The United States Patent and Trademark office offers the ability for anybody to file a request to receive trademark protection via an online application. The USPTO website is located at http://www.uspto.gov
. The process for applying for a trademark at the USPTO is fairly easy and in many instances can be done without the need to hire an attorney.
The first step in the process for filing for your trademark is to query the database of existing trademarks to make sure that there are no similar and confusing trademarks that are already registered at the USPTO on the Principle or Supplemental Register. The USPTO online website allows for a user to search for conflicting words that match the applicants search query. The applicant's mark will be reviewed by a trademark attorney after approximately 90 days to determine whether the words and design of the mark are similar to any existing trademarks that have already been approved by the USPTO. Senior marks that are already allowed to be registered on the Principle or Supplemental Register have priority over applicants that are desiring to receive trademark protection by the USPTO at a later date. A simple search performed by the applicant prior to submitting an application will allow the applicant to determine whether the trademark attorney will likely approve the mark. If there are no marks that are similar or confusing to the applicant's mark then the applicant may want to continue to submit an application to the USPTO.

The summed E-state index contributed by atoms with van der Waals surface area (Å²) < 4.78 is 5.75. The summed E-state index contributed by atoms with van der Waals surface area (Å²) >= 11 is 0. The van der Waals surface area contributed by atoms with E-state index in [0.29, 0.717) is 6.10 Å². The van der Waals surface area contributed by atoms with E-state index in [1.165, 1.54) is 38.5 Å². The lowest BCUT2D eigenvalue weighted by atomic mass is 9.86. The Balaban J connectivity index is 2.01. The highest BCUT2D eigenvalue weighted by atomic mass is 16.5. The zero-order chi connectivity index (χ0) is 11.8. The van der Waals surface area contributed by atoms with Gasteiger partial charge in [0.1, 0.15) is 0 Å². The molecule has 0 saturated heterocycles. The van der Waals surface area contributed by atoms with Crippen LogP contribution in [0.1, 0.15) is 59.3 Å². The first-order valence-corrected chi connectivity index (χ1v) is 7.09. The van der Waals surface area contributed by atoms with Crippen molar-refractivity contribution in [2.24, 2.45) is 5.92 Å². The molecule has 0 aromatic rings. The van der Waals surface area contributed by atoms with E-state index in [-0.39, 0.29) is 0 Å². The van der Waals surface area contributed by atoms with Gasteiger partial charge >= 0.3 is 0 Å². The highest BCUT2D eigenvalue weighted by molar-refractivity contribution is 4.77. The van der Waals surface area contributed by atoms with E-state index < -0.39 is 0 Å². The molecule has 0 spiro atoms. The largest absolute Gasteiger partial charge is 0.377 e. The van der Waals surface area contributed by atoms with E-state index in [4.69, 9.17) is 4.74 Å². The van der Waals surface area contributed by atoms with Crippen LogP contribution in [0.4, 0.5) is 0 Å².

There are several common instances whereby an Examining attorney at the USPTO may deny an applicant's registration from receiving trademark protection at the USPTO. First, as already indicated, an Examining attorney may deny a mark being trademark protection even despite an applicant's initial belief that there are no similar and confusing marks already registered at the USPTO. The Examining Attorney may find that a mark is similar and confusing for "goods and services" that overlap between an applicants mark and an existing mark. The Examining Attorney is supposed to compare the marks in its entirety and not dissect the marks. If the Examining Attorney finds that the marks taken as a whole would likely lead to confusion in the marketplace then the Examining Attorney will likely deny the mark. But don't lose faith yet, the USPTO will allow the applicant further opportunity at a future point to argue that the marks are not conflicting and may coexist in the marketplace.